The following is a guest post by John Burch of The Biz:


After working for the better part of 20 years in small businesses (and owning a few very successful ones) just like yours, I’ve seen several similar traps that affect the profitability and longevity of the fitness BIZ you’re running.


“Who’s this article for?” you may ask.


This is for anyone who allows themselves to slip into a perpetual case of the “Mondays,” gets that sick feeling in their stomach if the topic of their BIZ even comes up, or is just plain doing a crummy job - and knows it!


It’s also for anyone and everyone who wants to learn from others’ mistakes and just get to the groovy part of running a BIZ. Yes, I said groovy because when you run a BIZ the right way, it’s Friday every day.


The following is a list of problems I’ve culled from having hundreds of BIZ owners trust me with their success. By no means is this everything, but if you take my advice with the fixes, you’ll have a lot less heartache moving forward.


FIX #1: Create a list. Don’t worry about space.



The single most powerful skill any business owner must posses is to be able to cast a wide net. And no more important is this than when you’re opening your business. Your skilled instruction will never see the light of day if you don’t find the people who want what you have.


One of the biggest problems is we small BIZ owners get caught up in the accoutrements of the BIZ such as the space, phone service, or paint on the walls. Listen, those are ALL important. However, if you haven’t first developed a relationship with buyers in your market (even if those buyers are “free” buyers who just give you their email, they also gave you their trust and attention) you’re behind the eight ball from the start. You need a list of several dozen to several hundred, depending on the metrics necessary to have a robust BIZ, BEFORE you open, hire a staff and go into debt.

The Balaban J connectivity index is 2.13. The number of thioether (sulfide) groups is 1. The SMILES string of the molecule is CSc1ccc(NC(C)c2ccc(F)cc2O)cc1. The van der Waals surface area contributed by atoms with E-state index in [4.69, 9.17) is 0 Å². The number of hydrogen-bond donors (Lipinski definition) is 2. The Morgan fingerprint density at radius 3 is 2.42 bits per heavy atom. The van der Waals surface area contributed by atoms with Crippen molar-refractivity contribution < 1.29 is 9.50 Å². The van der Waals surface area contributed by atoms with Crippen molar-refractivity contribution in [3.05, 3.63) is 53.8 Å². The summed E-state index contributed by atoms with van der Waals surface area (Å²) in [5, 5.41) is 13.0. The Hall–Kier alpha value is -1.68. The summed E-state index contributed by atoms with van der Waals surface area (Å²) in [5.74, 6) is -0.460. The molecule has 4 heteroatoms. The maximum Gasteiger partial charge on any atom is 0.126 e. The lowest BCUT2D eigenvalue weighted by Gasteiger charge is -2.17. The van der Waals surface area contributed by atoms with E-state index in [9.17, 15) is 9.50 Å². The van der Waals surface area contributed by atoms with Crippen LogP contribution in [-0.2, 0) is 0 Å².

Create events and activities that get you communicating directly with prospects via email. A robust email list of potential future buyers has far more impact than a ton of Facebook friends.


I can hear you now asking “What event?” This can be done easily and nearly every pilates, yoga, small gym, and Crossfit BIZ can do it without much start-up. Set up a fitness screening which is free (although limited to a certain amount of people, who must register early) where you show a group how your service helps solve their problems.


Once you have a list of potential buyers THEN you can find the space to put them in. If you skipped to the “getting a space” part in your BIZ without having a robust potential client list, no worries. You can do what I said above with a business that is already running.


FIX #2: Test the edges of pricing.



In the excitement of (finally) having paying customers, we BIZ owners tend to forget to ask, “Are we leaving money on the table?” And why should we? We’re not greedy and we would probably be willing to do this for free - and most of us do indeed do it for free (or have done it in the past). Shouldn’t we just be thankful for HAVING a business that is making money? Or is it really making money, or at least as much money as possible?